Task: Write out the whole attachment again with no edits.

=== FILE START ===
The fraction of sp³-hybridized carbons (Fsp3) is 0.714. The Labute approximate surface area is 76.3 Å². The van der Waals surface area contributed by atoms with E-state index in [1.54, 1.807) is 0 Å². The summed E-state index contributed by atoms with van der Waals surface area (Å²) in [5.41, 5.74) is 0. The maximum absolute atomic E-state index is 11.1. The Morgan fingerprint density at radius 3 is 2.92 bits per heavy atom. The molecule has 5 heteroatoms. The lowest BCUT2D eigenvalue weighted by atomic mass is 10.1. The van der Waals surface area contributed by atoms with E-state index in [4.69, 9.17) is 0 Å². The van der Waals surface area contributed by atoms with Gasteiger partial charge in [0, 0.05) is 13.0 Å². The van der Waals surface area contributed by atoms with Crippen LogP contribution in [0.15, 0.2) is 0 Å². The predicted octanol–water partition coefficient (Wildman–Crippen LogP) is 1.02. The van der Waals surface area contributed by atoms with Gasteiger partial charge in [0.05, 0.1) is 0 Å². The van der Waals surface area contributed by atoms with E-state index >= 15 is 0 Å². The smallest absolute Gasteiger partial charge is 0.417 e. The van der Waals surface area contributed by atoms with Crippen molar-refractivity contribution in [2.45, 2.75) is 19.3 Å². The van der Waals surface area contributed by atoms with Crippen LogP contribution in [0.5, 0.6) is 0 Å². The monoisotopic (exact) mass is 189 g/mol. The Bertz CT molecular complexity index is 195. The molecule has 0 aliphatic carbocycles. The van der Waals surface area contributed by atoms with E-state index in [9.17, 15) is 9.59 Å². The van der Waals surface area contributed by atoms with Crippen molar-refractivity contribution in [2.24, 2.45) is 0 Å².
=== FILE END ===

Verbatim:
The fraction of sp³-hybridized carbons (Fsp3) is 0.714. The Labute approximate surface area is 76.3 Å². The van der Waals surface area contributed by atoms with E-state index in [1.54, 1.807) is 0 Å². The summed E-state index contributed by atoms with van der Waals surface area (Å²) in [5.41, 5.74) is 0. The maximum absolute atomic E-state index is 11.1. The Morgan fingerprint density at radius 3 is 2.92 bits per heavy atom. The molecule has 5 heteroatoms. The lowest BCUT2D eigenvalue weighted by atomic mass is 10.1. The van der Waals surface area contributed by atoms with E-state index in [4.69, 9.17) is 0 Å². The van der Waals surface area contributed by atoms with Gasteiger partial charge in [0, 0.05) is 13.0 Å². The van der Waals surface area contributed by atoms with Crippen LogP contribution in [0.15, 0.2) is 0 Å². The predicted octanol–water partition coefficient (Wildman–Crippen LogP) is 1.02. The van der Waals surface area contributed by atoms with Gasteiger partial charge in [0.05, 0.1) is 0 Å². The van der Waals surface area contributed by atoms with E-state index >= 15 is 0 Å². The smallest absolute Gasteiger partial charge is 0.417 e. The van der Waals surface area contributed by atoms with Crippen molar-refractivity contribution in [2.45, 2.75) is 19.3 Å². The van der Waals surface area contributed by atoms with Crippen LogP contribution in [0.5, 0.6) is 0 Å². The monoisotopic (exact) mass is 189 g/mol. The Bertz CT molecular complexity index is 195. The molecule has 0 aliphatic carbocycles. The van der Waals surface area contributed by atoms with E-state index in [9.17, 15) is 9.59 Å². The van der Waals surface area contributed by atoms with Crippen molar-refractivity contribution in [2.24, 2.45) is 0 Å².